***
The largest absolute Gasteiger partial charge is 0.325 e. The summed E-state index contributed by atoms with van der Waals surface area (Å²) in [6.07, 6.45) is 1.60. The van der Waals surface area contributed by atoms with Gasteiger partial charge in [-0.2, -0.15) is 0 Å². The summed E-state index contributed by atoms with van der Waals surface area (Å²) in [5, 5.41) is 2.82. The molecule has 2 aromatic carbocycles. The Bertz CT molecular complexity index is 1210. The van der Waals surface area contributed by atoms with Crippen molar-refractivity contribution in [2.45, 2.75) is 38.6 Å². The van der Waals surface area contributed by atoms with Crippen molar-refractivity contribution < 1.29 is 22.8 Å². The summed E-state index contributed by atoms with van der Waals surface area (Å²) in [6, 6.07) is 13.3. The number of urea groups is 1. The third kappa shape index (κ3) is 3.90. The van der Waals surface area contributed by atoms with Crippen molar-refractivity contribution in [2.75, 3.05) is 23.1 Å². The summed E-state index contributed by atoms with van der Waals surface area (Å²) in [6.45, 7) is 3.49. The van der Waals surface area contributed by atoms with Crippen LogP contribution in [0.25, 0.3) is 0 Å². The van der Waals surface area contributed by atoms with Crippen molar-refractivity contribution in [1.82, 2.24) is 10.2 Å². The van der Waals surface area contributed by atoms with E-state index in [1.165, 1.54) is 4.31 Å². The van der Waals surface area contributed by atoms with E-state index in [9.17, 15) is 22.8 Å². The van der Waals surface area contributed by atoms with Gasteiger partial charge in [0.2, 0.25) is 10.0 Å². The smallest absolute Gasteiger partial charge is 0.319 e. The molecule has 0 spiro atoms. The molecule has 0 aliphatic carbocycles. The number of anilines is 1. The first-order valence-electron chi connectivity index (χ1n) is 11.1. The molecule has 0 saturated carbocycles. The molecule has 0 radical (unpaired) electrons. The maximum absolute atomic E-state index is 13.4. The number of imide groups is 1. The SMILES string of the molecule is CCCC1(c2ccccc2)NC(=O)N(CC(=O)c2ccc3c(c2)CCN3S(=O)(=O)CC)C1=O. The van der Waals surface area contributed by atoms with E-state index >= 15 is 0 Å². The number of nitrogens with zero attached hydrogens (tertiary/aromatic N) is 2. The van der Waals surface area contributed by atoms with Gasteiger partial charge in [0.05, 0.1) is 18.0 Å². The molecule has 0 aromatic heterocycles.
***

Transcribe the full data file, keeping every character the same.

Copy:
The largest absolute Gasteiger partial charge is 0.325 e. The summed E-state index contributed by atoms with van der Waals surface area (Å²) in [6.07, 6.45) is 1.60. The van der Waals surface area contributed by atoms with Gasteiger partial charge in [-0.2, -0.15) is 0 Å². The summed E-state index contributed by atoms with van der Waals surface area (Å²) in [5, 5.41) is 2.82. The molecule has 2 aromatic carbocycles. The Bertz CT molecular complexity index is 1210. The van der Waals surface area contributed by atoms with Crippen molar-refractivity contribution in [2.45, 2.75) is 38.6 Å². The van der Waals surface area contributed by atoms with Crippen molar-refractivity contribution < 1.29 is 22.8 Å². The summed E-state index contributed by atoms with van der Waals surface area (Å²) in [6, 6.07) is 13.3. The number of urea groups is 1. The third kappa shape index (κ3) is 3.90. The van der Waals surface area contributed by atoms with Crippen molar-refractivity contribution in [2.75, 3.05) is 23.1 Å². The summed E-state index contributed by atoms with van der Waals surface area (Å²) in [6.45, 7) is 3.49. The van der Waals surface area contributed by atoms with Crippen LogP contribution in [0.25, 0.3) is 0 Å². The van der Waals surface area contributed by atoms with Crippen molar-refractivity contribution in [1.82, 2.24) is 10.2 Å². The van der Waals surface area contributed by atoms with E-state index in [1.165, 1.54) is 4.31 Å². The van der Waals surface area contributed by atoms with E-state index in [9.17, 15) is 22.8 Å². The van der Waals surface area contributed by atoms with Gasteiger partial charge in [0.2, 0.25) is 10.0 Å². The smallest absolute Gasteiger partial charge is 0.319 e. The molecule has 0 spiro atoms. The molecule has 0 aliphatic carbocycles. The number of anilines is 1. The first-order valence-electron chi connectivity index (χ1n) is 11.1. The molecule has 0 saturated carbocycles. The molecule has 0 radical (unpaired) electrons. The maximum absolute atomic E-state index is 13.4. The number of imide groups is 1. The SMILES string of the molecule is CCCC1(c2ccccc2)NC(=O)N(CC(=O)c2ccc3c(c2)CCN3S(=O)(=O)CC)C1=O. The van der Waals surface area contributed by atoms with E-state index >= 15 is 0 Å². The number of nitrogens with zero attached hydrogens (tertiary/aromatic N) is 2. The van der Waals surface area contributed by atoms with Gasteiger partial charge in [0.05, 0.1) is 18.0 Å². The molecule has 0 aromatic heterocycles.